1. The most important thing about buying a new bike is to make sure it fits. The only way you'll know if the bike is right for you is to size up the bike and make sure that the bike's geometry matches your body's geometry. Ask questions and do some research.
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2. If possible, try to find a shop that will let you demo the bike on real dirt. Five minutes in a parking lot won't cut it. You wouldn't buy a car without a real world test drive, and a bike should be no different.
3. Don't belive the hype. Just because your favorite rider or best friend rides a certain bike, that doesn't mean that's the best one for you. Have an open mind and be realistic about your needs and ability.
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  1. #1
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    A few bike tuning questions

    Hi,

    I've just replaced most components on my bike; left it out rusting in the balcony for over a year . The bike "sort of" works, but since I'm a complete noob I'm worried I may have set things up incorrectly. Here are a few q's that I have:

    1) Rear derailleur pulley frequently hits largest sprocket
    - b-screw fully turned in; it helped a little
    - if I manually move the derailleur out and slowly let it move back in, it's ok
    - if I switch from a higher gear back to it, the two will occassionally hit; I can feel it if I turn the crankarm by hand

    2) Front derailleur shifting
    - when shifting from a smaller chainring to a larger chainring, I noticed that the deraileur actually pushes the chain against the side of the larger chainring. Is this normal?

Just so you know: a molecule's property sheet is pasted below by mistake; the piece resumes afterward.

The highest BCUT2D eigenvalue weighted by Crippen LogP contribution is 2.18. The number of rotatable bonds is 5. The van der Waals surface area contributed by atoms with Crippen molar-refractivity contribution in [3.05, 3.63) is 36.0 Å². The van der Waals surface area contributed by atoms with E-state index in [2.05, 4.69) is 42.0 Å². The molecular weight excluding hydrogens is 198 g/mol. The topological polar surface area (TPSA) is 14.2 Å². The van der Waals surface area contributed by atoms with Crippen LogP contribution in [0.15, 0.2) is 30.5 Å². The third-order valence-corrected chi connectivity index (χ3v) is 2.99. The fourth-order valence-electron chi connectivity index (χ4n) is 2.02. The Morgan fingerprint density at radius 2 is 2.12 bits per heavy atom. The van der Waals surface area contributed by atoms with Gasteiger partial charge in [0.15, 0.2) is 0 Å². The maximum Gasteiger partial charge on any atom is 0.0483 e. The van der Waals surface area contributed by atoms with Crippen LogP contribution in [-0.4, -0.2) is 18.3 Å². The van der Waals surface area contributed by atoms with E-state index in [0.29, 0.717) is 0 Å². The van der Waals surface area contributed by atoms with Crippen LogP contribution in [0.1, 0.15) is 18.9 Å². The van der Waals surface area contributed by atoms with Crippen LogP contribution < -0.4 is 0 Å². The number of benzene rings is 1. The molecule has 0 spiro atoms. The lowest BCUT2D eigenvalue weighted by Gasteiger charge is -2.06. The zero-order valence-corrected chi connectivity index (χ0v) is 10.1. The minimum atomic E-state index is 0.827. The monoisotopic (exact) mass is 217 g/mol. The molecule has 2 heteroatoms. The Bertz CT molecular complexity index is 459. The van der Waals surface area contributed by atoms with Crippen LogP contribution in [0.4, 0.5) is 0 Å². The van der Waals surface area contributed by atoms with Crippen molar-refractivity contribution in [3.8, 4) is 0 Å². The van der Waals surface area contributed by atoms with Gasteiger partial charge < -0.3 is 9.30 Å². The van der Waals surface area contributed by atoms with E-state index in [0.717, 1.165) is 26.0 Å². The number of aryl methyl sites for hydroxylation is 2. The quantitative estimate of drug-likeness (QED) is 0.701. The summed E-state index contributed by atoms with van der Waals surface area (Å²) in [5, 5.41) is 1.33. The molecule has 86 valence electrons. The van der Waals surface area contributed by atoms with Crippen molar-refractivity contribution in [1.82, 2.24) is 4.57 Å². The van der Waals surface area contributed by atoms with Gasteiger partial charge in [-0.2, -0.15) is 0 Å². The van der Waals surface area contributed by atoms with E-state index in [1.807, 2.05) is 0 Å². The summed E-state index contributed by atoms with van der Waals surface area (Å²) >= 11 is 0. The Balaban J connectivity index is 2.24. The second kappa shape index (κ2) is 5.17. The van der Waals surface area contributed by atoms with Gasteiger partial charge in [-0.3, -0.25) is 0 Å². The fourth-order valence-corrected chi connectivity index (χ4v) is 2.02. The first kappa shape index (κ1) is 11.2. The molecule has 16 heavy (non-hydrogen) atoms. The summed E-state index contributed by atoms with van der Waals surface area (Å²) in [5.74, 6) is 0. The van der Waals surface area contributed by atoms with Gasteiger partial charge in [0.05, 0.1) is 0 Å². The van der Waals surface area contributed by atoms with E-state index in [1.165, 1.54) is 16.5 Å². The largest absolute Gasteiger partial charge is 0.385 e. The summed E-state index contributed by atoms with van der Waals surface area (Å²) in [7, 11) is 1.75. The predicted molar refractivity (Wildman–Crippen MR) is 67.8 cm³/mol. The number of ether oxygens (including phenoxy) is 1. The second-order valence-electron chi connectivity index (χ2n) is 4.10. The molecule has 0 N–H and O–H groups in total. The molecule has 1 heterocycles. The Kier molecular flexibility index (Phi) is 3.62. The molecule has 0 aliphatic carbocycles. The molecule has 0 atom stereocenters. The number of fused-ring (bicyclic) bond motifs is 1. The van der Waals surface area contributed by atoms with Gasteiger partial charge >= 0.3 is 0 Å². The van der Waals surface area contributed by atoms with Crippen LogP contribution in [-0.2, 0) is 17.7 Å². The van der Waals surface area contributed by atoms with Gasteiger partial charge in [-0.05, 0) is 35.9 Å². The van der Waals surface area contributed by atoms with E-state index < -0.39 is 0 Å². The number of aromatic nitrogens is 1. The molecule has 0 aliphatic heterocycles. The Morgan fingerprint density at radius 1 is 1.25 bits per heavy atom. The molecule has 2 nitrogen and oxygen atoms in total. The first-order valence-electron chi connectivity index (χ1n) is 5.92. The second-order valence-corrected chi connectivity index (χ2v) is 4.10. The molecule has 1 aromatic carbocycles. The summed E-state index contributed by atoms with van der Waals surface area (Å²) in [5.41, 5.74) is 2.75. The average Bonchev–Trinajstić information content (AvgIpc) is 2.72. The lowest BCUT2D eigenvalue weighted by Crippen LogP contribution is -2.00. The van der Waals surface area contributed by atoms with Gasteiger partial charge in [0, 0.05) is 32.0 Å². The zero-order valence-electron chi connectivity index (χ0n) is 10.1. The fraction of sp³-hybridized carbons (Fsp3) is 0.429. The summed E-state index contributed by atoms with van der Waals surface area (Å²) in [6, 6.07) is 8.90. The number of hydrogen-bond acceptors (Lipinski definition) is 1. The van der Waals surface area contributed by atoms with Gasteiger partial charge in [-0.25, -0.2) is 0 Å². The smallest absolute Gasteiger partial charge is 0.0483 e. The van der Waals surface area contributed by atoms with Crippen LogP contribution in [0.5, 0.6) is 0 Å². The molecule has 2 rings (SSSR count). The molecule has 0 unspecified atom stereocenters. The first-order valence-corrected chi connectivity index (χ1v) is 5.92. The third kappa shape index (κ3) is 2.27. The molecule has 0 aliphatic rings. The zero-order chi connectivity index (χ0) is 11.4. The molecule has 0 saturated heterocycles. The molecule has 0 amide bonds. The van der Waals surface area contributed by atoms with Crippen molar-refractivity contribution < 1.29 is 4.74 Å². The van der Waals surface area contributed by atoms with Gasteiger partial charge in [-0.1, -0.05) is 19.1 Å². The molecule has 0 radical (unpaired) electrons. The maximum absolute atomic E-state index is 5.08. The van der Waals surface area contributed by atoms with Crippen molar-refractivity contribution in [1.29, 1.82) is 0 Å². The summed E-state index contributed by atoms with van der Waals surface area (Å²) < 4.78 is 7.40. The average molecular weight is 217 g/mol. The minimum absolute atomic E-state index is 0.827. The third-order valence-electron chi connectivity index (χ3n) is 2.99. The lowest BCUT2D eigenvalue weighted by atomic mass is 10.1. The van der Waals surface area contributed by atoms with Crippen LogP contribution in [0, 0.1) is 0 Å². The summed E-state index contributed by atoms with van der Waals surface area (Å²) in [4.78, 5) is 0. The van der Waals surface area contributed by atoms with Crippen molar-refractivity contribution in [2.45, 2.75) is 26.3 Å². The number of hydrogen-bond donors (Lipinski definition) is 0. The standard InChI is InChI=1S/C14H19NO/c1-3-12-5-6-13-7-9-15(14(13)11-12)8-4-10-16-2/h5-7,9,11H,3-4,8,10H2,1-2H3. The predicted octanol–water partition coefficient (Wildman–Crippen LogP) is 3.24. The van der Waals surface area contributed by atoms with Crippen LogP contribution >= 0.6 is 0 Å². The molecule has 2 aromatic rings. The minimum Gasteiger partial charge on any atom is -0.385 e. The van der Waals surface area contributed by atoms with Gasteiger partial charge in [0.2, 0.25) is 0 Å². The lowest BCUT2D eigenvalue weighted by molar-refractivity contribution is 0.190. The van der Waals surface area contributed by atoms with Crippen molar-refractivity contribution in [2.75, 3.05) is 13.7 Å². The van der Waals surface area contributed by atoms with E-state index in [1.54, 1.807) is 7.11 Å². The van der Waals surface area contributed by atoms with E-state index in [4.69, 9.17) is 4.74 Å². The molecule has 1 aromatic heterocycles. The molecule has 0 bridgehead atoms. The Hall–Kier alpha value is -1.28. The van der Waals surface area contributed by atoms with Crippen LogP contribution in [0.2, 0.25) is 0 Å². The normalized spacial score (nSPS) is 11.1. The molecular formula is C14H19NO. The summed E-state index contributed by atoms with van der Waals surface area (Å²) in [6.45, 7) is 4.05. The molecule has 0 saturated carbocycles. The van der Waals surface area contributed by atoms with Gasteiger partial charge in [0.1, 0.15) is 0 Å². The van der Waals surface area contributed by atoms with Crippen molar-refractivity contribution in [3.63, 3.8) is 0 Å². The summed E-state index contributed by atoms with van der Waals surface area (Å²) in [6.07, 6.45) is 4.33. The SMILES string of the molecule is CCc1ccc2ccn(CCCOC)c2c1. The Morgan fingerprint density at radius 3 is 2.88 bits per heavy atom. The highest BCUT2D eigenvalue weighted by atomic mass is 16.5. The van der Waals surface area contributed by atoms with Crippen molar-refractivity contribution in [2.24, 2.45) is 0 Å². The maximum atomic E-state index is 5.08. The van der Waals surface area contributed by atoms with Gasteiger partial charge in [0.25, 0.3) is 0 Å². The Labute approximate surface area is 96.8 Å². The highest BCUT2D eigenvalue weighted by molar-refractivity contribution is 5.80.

The last one is actually not about tuning. I just got my first pair of clipless shoes/pedals. The shoes are a pair of Shimano MT-40 mtb shoes. I found it a little weird that I need to stick a piece of sticker to the inside of the shoes for "water sealing". Doesn't feel very water resistant to me. Is this normal for a shoe in this price range (~$80)?

    Thanks!

  2. #2
    ride hard take risks
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  3. #3
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    hmmm

    Quote Originally Posted by SANdave
    Hi,

    I've just replaced most components on my bike; left it out rusting in the balcony for over a year . The bike "sort of" works, but since I'm a complete noob I'm worried I may have set things up incorrectly. Here are a few q's that I have:

    1) Rear derailleur pulley frequently hits largest sprocket
    - b-screw fully turned in; it helped a little
    - if I manually move the derailleur out and slowly let it move back in, it's ok
    - if I switch from a higher gear back to it, the two will occassionally hit; I can feel it if I turn the crankarm by hand

    2) Front derailleur shifting
    - when shifting from a smaller chainring to a larger chainring, I noticed that the deraileur actually pushes the chain against the side of the larger chainring. Is this normal?

    The last one is actually not about tuning. I just got my first pair of clipless shoes/pedals. The shoes are a pair of Shimano MT-40 mtb shoes. I found it a little weird that I need to stick a piece of sticker to the inside of the shoes for "water sealing". Doesn't feel very water resistant to me. Is this normal for a shoe in this price range (~$80)?

    Thanks!
    I don't know about your first problem. I think I'd have to see what you were talking about, the description isn't quite doing it for me. As for the second question, yes it is normal for the derailleur to push the chain into the side of the larger chainring. In fact, if you look closely at the inside of your chainring, you will see little machined ridges that are made to hook your chain and lift it onto the teeth. It's wierd, but untill someone comes up with a better system we're stuck with it.

  4. #4
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    Your feet are going to get wet. On hot summer days consider a water crossing a blessing, in the winter wear over booties if you so desire.

    Is your rear derailleur an older XTR? If so, the B tension screw is never quite long enough. Take it to Home Depot et al and get another that is a bit longer - or - put the screw in backwards (head in). That will give you about 3 mm more length but its a pain. One other thing, your chain is the proper length right? One too short would pull your RD forward a bit.